The Michigan Engineer News Center

Professor Kamat earns innovation award from Fiatech

Professor Vineet Kamat has been selected to receive a Celebration of Engineering and Technology Innovation (CETI) Award from Fiatech.| Short Read

This award recognizes Kamat as an outstanding researcher with more than 10 years in his career.

The award will be presented at Fiatech’s Annual Technology Conference and Showcase, which will take place in April 2016 in Austin, Texas. Fiatech’s Annual Conference is the leading forum to feature emerging technologies and innovative practices in the capital projects/facilities industry.

Fiatech, an international community of global leadership organizations focused on innovation in the capital projects industry, established the CETI Awards in 2006 to recognize significant achievements in technology research, development, and implementation. The CETIs recognize both organizations and individuals: organizations for successfully implementing new and emerging technologies, and individuals for making significant strides in advancing innovation in research and development.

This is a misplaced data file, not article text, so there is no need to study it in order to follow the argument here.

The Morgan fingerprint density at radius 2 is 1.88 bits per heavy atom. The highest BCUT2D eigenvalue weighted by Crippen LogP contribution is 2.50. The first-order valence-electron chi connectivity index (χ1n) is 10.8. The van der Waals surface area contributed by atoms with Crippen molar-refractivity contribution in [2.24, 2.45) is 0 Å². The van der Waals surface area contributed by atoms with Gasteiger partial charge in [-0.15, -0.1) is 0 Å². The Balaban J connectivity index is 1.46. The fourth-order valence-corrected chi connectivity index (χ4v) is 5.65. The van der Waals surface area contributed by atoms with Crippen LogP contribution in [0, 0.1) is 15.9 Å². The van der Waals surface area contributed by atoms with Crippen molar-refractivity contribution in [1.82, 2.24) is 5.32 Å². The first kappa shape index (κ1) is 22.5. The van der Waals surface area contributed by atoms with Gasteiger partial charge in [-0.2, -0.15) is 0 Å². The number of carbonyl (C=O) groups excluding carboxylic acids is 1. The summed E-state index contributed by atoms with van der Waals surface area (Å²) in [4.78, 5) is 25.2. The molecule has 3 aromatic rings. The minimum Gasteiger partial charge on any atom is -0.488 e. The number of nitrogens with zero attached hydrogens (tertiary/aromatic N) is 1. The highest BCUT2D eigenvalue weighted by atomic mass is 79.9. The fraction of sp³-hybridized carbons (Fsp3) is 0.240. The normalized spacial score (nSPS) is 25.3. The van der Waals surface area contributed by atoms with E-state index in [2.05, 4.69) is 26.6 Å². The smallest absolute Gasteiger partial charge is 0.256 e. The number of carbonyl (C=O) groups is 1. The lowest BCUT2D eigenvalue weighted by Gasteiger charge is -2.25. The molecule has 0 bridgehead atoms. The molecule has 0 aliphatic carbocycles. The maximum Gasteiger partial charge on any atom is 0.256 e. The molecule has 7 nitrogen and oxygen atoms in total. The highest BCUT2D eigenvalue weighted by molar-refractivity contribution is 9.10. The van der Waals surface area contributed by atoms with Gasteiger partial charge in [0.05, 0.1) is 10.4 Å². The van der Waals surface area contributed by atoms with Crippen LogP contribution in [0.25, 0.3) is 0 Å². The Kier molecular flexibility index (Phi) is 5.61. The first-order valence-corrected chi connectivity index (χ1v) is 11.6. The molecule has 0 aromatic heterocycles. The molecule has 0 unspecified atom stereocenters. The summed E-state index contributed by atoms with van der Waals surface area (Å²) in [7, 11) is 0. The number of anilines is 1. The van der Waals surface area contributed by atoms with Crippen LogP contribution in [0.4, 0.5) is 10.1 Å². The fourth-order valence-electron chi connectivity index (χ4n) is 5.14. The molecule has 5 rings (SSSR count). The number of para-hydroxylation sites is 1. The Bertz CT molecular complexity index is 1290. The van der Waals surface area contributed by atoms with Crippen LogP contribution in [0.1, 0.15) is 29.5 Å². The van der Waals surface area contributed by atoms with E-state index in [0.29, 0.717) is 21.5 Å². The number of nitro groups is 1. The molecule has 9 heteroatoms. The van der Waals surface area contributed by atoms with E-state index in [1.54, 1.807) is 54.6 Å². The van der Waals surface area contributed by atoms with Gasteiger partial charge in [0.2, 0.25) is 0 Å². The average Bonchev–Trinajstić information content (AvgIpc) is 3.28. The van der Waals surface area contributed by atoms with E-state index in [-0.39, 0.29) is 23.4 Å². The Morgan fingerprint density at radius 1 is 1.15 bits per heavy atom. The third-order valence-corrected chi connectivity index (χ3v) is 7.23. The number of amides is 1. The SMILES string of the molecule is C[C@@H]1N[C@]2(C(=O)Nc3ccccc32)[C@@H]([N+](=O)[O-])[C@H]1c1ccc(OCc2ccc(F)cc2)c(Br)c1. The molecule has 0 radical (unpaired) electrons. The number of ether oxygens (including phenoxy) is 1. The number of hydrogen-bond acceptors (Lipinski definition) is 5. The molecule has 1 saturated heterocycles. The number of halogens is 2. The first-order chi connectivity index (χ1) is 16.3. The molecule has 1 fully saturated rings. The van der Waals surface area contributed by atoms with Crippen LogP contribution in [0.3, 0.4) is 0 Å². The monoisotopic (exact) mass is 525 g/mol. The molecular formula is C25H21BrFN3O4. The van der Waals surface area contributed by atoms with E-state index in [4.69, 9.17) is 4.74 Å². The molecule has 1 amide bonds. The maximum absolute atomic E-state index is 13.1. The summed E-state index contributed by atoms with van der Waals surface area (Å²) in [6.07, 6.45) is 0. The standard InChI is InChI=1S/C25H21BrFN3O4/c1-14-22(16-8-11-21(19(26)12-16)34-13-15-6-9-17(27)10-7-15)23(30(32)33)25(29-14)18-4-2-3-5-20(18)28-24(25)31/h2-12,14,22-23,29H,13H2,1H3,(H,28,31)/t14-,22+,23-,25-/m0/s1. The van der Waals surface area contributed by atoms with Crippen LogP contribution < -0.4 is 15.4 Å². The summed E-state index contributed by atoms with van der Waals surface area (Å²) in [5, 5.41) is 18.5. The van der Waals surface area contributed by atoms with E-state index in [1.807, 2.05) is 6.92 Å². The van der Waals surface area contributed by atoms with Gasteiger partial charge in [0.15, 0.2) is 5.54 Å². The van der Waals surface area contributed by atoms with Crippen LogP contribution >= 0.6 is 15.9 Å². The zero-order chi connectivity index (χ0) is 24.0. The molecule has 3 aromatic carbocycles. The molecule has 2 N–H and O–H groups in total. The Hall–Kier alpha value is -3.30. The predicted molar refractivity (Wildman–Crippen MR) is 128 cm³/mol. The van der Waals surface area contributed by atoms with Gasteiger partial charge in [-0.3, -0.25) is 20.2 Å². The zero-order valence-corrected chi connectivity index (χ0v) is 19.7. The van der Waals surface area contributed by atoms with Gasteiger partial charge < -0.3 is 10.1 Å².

The electrons absorb laser light and set up “momentum combs” (the hills) spanning the energy valleys within the material (the red line). When the electrons have an energy allowed by the quantum mechanical structure of the material—and also touch the edge of the valley—they emit light. This is why some teeth of the combs are bright and some are dark. By measuring the emitted light and precisely locating its source, the research mapped out the energy valleys in a 2D crystal of tungsten diselenide. Credit: Markus Borsch, Quantum Science Theory Lab, University of Michigan.

Mapping quantum structures with light to unlock their capabilities

Rather than installing new “2D” semiconductors in devices to see what they can do, this new method puts them through their paces with lasers and light detectors. | Medium Read